Posted in April 2014

A House and Its Head by Ivy Compton-Burnett (1935)

Review by George Simmers (see his Great War Fiction blog here) A House and its Head is the story of a family ruled by the whim of Duncan, the despotic patriarch, who dominates and humiliates his wife, his daughters and his nephew, mostly by the use of a pedantic wit that reminds them of their subordinate status. … Continue reading

Elizabeth Taylor and Ivy Compton-Burnett

We had a delightful reading group the other day reading Elizabeth Taylor and Ivy Compton-Burnett. I have long thought that Taylor is one of the best novelists of the twentieth century, but Compton-Burnett – well, I try to read her and I fail. She is widely acknowledged as a ‘marmite’ author: you either love her … Continue reading

The Rosemary Tree by Elizabeth Goudge (1956)

Elizabeth Goudge’s children’s novels have many admirers, but our reading group found her adult novels pretty heavy-going. Jane wrote of The White Witch: ‘Oh dear! I was ploughing through it but it’s like trying to swim in treacle. Heady with simile, smeared with cloying descriptions, dobbed all over with an overdose of adjectives and adverbs … Continue reading

White Fang by Jack London (1907)

Review by Helen N This was quite a hard read for me. If it is not inappropriate to talk about gender-specific books, this is very much a man’s book. Particularly at the time it was written it would have been written for a masculine audience, who would have had experience of hunting and working with … Continue reading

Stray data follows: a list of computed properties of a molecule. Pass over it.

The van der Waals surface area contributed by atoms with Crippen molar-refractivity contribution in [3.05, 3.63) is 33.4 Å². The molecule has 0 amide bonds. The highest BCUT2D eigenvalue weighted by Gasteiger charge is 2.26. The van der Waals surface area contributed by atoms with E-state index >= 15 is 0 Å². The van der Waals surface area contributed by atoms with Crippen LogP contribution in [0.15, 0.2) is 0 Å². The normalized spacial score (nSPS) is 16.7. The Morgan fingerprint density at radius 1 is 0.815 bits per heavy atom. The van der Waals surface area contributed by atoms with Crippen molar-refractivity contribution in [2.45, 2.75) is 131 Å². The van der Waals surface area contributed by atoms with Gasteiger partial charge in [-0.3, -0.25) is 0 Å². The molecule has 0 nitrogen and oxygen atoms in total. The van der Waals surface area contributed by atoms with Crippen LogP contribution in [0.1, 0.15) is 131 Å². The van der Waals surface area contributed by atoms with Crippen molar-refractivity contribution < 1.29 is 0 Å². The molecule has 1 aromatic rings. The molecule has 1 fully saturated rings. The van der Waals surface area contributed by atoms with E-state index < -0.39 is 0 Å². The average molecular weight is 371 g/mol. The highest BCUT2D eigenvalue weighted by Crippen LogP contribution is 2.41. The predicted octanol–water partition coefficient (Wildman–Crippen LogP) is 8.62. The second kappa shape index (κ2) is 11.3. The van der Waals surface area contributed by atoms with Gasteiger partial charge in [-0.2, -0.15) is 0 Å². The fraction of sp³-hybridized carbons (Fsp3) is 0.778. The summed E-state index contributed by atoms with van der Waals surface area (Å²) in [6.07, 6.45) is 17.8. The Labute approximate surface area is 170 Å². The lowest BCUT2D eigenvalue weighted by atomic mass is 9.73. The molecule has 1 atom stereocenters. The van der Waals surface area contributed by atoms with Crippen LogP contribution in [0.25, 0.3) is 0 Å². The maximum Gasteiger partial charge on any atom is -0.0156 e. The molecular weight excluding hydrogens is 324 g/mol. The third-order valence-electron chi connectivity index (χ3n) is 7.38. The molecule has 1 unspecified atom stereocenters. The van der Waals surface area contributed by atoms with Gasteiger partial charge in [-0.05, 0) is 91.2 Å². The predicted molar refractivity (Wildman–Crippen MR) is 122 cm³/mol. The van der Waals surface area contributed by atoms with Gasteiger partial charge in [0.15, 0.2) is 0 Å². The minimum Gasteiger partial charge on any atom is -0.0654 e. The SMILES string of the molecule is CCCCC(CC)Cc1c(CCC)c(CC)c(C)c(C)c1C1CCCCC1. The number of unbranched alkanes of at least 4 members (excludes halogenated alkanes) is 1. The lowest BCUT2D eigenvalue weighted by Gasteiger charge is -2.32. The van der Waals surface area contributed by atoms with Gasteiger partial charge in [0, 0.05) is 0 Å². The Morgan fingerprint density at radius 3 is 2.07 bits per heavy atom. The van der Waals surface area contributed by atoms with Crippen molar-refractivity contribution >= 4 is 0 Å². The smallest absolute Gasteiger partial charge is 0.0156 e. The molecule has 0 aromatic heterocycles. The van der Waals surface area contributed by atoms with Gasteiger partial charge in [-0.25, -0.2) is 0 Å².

A Son of the Sun by Jack London (1912)

Review by Sylvia D A Son of the Sun is a collection of short stories, all of which originally ran in the Saturday Evening Post in 1911 and all of which feature the adventures of Captain David Grief, a self-made fleet and plantation owner plying his trade in the South Pacific. Grief owns a number … Continue reading

The Scarlet Plague by Jack London (1912)

Review by George Simmers (see his Great War Fiction blog here) First published in London Magazine in 1912, then in book form by Macmillan in 1915. In The Scarlet Plague the human race has been all but wiped out by a devastating epidemic, an apocalyptic theme that has become popular in later science fiction. Jack … Continue reading